The coaching staff has softened the learning curve for Oladipo by making some of his choices clearer and easier to read in a snap. Payton will start a possession with a pick-and-roll on one side of the floor, bend the defense toward him, and then swing the ball across to Oladipo’s side — where Oladipo can drive into an open lane before the defense can rotate:


The Magic also feature a misdirection play in which Oladipo sprints left-to-right across the foul line, with a screener trailing him, and catches the ball on the right wing for a pick-and-roll that starts when the screener arrives behind him. Look at that gorgeous swath of open land Oladipo has upon catching the ball here, with Vucevic scrambling over in case he needs a pick:


Defenses love to pin defenders along the sideline on the pick-and-roll, and this play is designed so that Oladipo gets the ball before a big-man help defender — the guy guarding Vucevic here — can leap into help position. Oladipo gets a clean lane toward his strong hand. “It’s tough for them to trap me on that play,” Oladipo says. “I can just go.”

Oladipo probably depends too much on his right hand for now. On pick-and-rolls in the middle of the floor, he has a tendency to get left around the pick, and then immediately turn back toward his right — cutting into the path of his screener in the process:

That’s a score-first tactic — a way for Oladipo to walk into a midrange jumper or generate a switch. If a big man ends up guarding him, Oladipo can pull the ball out and go to work in a mismatch. It’s a simple play that stops the flow of Orlando’s offense, but it’s a healthy baby step that allows Oladipo some freedom to juke one-on-one.

It took some getting used to for his teammates. Vucevic had to delay his rolls to the basket or risk rolling right into Oladipo’s crossover dribble. “We had to figure that out watching film,” Vucevic says. “He likes to cut in front of me. But I’ve adjusted, and we can do a lot of different things together. We’re both unselfish.”

Oladipo will have to become a better midrange shooter for this to become a real weapon. But variety and patience are healthy qualities, and Oladipo shows both on this action.

The Magic can also help by slotting shooters at the other three positions, clearing help defenders away from the paint. That’s where things get thorny. Vucevic is money from midrange and has talked about possibly shooting 3s. He’s not quite dangerous enough to change defensive game plans — he’s not Dirk — but he qualifies as a stretch center.

The Magic tried to add in a stretch power forward who does bust defensive game plans in Channing Frye, but discovered that the Frye-Vucevic frontcourt offered too little defense and rim protection. Finding a big who can shoot and hide Vucevic’s limitations on defense will be tough; there aren’t many Serge Ibakas around. The LeBron-era Heat were an anomaly — the rare team that used its “bigs” to stretch the floor, allowed the guards to play inside, and survived on defense.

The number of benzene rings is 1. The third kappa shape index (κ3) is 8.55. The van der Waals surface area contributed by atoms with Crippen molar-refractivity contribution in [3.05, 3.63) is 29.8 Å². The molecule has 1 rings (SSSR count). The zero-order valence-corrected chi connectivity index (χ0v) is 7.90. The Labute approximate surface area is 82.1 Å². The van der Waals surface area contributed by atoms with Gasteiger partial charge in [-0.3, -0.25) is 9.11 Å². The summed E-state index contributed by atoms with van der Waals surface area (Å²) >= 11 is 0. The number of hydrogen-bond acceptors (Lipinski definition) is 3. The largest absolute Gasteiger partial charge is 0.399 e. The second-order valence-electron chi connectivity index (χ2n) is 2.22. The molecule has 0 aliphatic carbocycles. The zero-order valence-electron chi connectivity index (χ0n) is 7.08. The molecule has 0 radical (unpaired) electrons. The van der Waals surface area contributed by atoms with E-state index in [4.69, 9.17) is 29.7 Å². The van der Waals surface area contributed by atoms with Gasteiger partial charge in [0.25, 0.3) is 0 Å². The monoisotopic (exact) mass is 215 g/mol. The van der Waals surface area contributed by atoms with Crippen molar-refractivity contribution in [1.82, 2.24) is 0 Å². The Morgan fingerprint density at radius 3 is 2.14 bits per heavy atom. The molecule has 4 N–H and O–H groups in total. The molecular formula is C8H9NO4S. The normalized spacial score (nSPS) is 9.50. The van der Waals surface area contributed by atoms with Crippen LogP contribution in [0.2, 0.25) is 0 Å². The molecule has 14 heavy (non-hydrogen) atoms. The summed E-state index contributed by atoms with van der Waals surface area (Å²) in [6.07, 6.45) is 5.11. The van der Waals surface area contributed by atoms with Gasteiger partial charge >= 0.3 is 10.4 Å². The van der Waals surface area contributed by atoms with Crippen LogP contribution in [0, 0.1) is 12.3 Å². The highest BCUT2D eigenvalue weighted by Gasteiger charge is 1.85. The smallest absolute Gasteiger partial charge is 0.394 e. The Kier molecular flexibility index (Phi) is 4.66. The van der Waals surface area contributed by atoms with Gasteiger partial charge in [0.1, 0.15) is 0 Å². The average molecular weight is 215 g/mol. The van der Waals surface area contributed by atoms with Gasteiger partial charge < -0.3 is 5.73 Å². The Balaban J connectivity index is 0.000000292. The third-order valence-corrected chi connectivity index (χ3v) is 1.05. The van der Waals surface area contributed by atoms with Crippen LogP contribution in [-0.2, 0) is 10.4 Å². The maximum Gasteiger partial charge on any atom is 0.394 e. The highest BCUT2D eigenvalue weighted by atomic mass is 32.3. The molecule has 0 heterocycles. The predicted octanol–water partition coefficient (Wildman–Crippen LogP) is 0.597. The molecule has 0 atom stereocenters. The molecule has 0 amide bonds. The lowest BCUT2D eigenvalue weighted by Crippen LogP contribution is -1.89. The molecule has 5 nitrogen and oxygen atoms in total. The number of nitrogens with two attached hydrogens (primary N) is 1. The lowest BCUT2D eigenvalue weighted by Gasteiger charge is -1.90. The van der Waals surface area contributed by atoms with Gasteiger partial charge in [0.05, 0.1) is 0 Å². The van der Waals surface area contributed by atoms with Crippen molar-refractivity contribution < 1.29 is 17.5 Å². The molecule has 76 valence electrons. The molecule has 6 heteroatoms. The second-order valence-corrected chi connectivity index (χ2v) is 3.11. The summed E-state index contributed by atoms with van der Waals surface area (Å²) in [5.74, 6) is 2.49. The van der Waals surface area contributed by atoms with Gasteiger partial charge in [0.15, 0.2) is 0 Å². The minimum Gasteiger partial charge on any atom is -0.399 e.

The future of the small forward position is unclear. Aaron Gordon is a hoppy non-shooter, Maurice Harkless vanished for most of this season, and Tobias Harris is headed toward free agency. Harris has improved his corner 3, but he’s spent a lot of his time at power forward, and his skill set runs a bit counter to the drive-and-kick system Orlando envisions. Harris can be a ball stopper, and he doesn’t grind on defense like Payton, Oladipo, or Gordon.

You can build a very good NBA team without great 3-point shooting, though that isn’t the ideal way to do it. But you need defense and a group of clever players skilled enough to execute bang-bang-bang plays in small spaces. The Spurs’ starting lineup features three guys without legit 3-point range,3 but they make it work with precise screening, constant motion, dribble handoffs, and hot-potato passing. If space is tight, you better get really good at operating in tight spaces.

The Magic aren’t even in that universe, and they’re fighting uphill to create a functional NBA offense around two guards with unpolished jumpers. But every uptick in skill helps chip away at spacing issues, and Oladipo is showing encouraging signs as his second season comes to a close. When Payton and Oladipo are on, this team can produce some electrifying moments. That doesn’t make the future any less murky, but at least the present is fun.

Filed Under: NBA, Orlando Magic, Elfrid Payton, Victor Oladipo, Nikola Vucevic, Utah Jazz


Zach Lowe is a staff writer for Grantland.

Archive @ ZachLowe_NBA